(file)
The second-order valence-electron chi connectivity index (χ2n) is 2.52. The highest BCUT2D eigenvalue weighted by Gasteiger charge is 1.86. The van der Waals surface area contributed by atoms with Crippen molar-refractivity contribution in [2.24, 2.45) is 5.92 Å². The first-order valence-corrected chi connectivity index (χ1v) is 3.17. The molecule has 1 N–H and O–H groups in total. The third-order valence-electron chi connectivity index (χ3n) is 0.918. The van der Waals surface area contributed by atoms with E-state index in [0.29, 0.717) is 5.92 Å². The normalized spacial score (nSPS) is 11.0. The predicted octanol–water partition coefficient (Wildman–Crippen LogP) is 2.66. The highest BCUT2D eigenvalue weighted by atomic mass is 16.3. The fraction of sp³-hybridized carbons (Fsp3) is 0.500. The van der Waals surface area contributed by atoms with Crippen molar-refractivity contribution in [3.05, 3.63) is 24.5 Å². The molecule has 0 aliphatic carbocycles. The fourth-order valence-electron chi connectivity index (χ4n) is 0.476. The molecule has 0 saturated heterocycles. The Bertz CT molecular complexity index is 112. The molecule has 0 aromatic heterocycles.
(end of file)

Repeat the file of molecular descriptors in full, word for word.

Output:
The second-order valence-electron chi connectivity index (χ2n) is 2.52. The highest BCUT2D eigenvalue weighted by Gasteiger charge is 1.86. The van der Waals surface area contributed by atoms with Crippen molar-refractivity contribution in [2.24, 2.45) is 5.92 Å². The first-order valence-corrected chi connectivity index (χ1v) is 3.17. The molecule has 1 N–H and O–H groups in total. The third-order valence-electron chi connectivity index (χ3n) is 0.918. The van der Waals surface area contributed by atoms with E-state index in [0.29, 0.717) is 5.92 Å². The normalized spacial score (nSPS) is 11.0. The predicted octanol–water partition coefficient (Wildman–Crippen LogP) is 2.66. The highest BCUT2D eigenvalue weighted by atomic mass is 16.3. The fraction of sp³-hybridized carbons (Fsp3) is 0.500. The van der Waals surface area contributed by atoms with Crippen molar-refractivity contribution in [3.05, 3.63) is 24.5 Å². The molecule has 0 aliphatic carbocycles. The fourth-order valence-electron chi connectivity index (χ4n) is 0.476. The molecule has 0 saturated heterocycles. The Bertz CT molecular complexity index is 112. The molecule has 0 aromatic heterocycles.